And to finish the first half, a piece expounding one word - "Amen". The Polish composer, Henryk Górecki, starts the piece with the simple word, short and precise. Then the choir swells the sound to an alien wail, crying in desolation. A word with a wealth of meaning, imploring and demanding . . . commanding . . . angry. Then - silence, broken after an almost unbearable pause by the choir resuming softly and descending to perfect peace, before suddenly swelling to another loud repeat which tails off in a high ethereal note. What an ending!

After the interval, there was more emotive music to come:

For Rachmaninov's version of "Cherubic Hymn" from "St John Chrysostom", a sea of yellow music books appeared. The singers descend stepwise to the exaltation of the "life creating trinity", and then descend further to "Amen". The final Alleluias are soft and light, not drawn out at all. A low bass sustain continues beneath.

"Блажен муж" ("Blessed is the Man") from Rachmaninov's "1915 Vespers". Each line is linked to the next by that haunting "Alliluia", but each time it is different. Sometimes soft, sometimes strident, in a strange repeating pattern. There is one more after the final "Amen", followed by "слава Тебе, Боже!" - "Glory be to Thee, O god!".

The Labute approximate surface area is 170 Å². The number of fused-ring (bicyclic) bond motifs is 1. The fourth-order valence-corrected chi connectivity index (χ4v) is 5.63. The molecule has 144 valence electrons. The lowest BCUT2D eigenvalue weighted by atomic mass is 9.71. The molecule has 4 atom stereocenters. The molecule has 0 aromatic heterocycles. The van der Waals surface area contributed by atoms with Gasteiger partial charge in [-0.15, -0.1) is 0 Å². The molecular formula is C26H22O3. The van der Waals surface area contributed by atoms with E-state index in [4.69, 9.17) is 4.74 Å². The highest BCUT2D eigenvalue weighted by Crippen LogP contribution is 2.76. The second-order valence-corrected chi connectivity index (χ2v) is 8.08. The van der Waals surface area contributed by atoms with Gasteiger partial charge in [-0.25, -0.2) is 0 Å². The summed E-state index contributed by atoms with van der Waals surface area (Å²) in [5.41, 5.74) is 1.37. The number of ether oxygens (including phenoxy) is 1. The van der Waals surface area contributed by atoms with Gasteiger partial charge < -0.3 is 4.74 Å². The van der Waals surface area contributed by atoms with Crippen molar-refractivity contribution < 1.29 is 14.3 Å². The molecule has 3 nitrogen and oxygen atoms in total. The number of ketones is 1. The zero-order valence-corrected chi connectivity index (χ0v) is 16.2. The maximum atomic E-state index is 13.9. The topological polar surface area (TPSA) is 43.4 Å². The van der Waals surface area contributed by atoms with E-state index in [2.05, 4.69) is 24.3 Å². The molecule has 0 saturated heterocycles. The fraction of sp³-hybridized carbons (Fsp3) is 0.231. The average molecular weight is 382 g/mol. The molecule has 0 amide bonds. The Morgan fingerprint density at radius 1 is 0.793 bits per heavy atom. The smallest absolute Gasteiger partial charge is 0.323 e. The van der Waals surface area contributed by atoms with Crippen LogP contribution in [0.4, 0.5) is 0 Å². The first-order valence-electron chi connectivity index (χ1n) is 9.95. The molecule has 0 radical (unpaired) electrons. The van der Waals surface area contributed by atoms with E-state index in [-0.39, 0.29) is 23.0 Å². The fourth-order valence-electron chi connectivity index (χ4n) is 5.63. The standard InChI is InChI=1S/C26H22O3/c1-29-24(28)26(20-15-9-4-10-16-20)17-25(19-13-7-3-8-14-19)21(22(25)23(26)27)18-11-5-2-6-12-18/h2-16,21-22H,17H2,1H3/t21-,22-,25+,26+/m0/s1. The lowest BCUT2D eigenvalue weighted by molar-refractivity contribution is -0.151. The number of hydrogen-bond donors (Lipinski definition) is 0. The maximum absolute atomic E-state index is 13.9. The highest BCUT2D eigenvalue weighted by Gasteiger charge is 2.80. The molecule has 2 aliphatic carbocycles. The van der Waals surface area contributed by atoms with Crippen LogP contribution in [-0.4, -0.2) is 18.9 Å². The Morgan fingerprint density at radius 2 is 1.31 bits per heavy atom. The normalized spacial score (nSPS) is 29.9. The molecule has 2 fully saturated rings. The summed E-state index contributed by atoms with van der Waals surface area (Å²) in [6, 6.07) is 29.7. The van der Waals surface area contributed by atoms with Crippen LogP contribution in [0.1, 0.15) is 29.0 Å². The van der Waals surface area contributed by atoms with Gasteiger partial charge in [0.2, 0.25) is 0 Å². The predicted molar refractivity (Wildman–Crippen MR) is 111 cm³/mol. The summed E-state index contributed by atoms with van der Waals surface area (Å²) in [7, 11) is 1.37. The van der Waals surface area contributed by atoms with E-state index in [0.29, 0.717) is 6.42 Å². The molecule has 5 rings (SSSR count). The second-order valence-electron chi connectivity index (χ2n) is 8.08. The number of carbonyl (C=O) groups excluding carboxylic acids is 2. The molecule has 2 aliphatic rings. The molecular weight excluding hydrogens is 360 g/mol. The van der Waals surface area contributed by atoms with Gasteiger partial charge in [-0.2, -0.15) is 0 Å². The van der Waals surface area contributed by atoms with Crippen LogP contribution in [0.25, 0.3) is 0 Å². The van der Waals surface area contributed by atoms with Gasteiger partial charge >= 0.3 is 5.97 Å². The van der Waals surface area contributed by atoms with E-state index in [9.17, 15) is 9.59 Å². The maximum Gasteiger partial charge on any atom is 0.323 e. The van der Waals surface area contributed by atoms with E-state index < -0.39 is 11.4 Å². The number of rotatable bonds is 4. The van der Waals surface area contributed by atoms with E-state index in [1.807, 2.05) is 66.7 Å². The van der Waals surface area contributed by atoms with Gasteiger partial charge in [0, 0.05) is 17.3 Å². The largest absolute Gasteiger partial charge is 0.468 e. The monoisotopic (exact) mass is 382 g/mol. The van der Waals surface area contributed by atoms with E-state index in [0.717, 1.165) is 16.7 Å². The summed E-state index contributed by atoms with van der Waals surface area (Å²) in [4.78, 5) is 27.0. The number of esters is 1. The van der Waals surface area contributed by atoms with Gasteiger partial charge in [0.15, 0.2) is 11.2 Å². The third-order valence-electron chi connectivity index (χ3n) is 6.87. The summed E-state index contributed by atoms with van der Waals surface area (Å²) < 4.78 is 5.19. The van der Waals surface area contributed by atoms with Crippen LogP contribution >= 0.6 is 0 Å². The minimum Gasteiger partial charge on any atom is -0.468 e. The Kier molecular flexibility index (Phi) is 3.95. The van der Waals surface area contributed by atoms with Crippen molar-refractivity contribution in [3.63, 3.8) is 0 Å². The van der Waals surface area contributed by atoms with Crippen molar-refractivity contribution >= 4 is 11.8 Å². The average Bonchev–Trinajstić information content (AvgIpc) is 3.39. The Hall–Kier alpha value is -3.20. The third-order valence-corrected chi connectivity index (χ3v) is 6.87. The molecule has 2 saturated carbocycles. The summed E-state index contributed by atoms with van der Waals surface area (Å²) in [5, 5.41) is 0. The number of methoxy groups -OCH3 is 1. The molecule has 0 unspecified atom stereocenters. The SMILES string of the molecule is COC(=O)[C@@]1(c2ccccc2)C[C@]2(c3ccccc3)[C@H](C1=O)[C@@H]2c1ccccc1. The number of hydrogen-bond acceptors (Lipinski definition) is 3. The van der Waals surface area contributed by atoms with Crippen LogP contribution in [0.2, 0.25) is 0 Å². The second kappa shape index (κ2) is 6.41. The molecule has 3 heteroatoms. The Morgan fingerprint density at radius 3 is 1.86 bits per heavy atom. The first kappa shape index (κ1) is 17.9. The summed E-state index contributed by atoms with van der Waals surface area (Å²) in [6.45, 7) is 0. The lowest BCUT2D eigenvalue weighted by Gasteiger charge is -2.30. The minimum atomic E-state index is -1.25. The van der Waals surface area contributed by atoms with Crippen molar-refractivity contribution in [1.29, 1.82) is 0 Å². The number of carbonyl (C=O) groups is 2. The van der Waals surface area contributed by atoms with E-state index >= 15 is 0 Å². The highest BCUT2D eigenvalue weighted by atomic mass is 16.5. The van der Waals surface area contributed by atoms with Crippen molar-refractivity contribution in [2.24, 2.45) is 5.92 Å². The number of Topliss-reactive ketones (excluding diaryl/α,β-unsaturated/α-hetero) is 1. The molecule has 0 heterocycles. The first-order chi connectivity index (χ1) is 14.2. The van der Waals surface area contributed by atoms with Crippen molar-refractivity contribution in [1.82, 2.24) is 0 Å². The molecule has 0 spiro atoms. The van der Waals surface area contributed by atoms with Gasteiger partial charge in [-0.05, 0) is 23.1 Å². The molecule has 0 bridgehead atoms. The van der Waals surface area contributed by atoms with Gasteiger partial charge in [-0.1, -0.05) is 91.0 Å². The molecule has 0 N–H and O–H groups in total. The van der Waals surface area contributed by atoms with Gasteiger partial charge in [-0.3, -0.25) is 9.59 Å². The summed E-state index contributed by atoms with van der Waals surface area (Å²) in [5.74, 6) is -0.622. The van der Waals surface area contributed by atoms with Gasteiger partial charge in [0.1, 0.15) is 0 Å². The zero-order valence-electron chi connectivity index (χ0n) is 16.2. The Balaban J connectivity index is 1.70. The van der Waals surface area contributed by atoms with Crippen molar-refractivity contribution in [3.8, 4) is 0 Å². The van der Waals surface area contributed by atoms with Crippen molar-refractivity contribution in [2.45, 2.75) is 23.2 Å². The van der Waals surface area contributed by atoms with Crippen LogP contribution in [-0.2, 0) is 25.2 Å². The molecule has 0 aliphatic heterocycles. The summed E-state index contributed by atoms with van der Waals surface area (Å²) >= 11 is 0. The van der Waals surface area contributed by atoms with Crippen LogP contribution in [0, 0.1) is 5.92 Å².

Alfred Schnittke's "Concerto for Mixed Chorus" prays that the singing may become healing. Above the words a high soprano voice maintains a single note. There was a soloist listed for this song - Rebecca Elderton - but it was not clear whether this was her [editor’s note - yes it was!]. Each "Amen" at the end split into a deep bass rumble and high soprano, lovely every time.

Paweł Łukaszewski's "Stadium" (for solo piano) was fired at the audience in hectic bursts. The rhythm initially seemed harsh, but became increasingly pleasing. A softer more conventional passage gave way to wild gambolling around the scale. A bass rumble like Mussorgsky's 'Gnomus' finally gave way to one last triumphant chord.

Anita D'Attellis returned to the Yamaha grand piano for one more Chopin piece, "Polonaise in A flat". This too was a gallop, but in a more classical style. The 'heroic' theme was very familiar. Every phrase was polished, and played as Chopin intended - with fire! The big chords were very definite, like marching soldiers, with a war-like song slowly overlaid. Peace intervenes, but in the end a very Russian career up the keyboard ended in intense descending chords. Perfect again.

Anita agreed to play an encore - a very gentle piece with the softest highest trills yet. Familiar sounding, but not a commonly heard piece, this was Chopin's posthumously published "Nocturne in C sharp minor".

Graham Caldbeck then took us to Estonia and Arvo Pärt's "Ave Maria", now in Russian - "богородице дево, радуйся". High and playful with an insistent rhythm and sudden fanfares of sound, this ended with the increasingly familiar repeated words "Яко Спаса родила еси душ наших", "Thou hast borne the Saviour of our Souls" fading away to the final " - shikh" of "душ наших".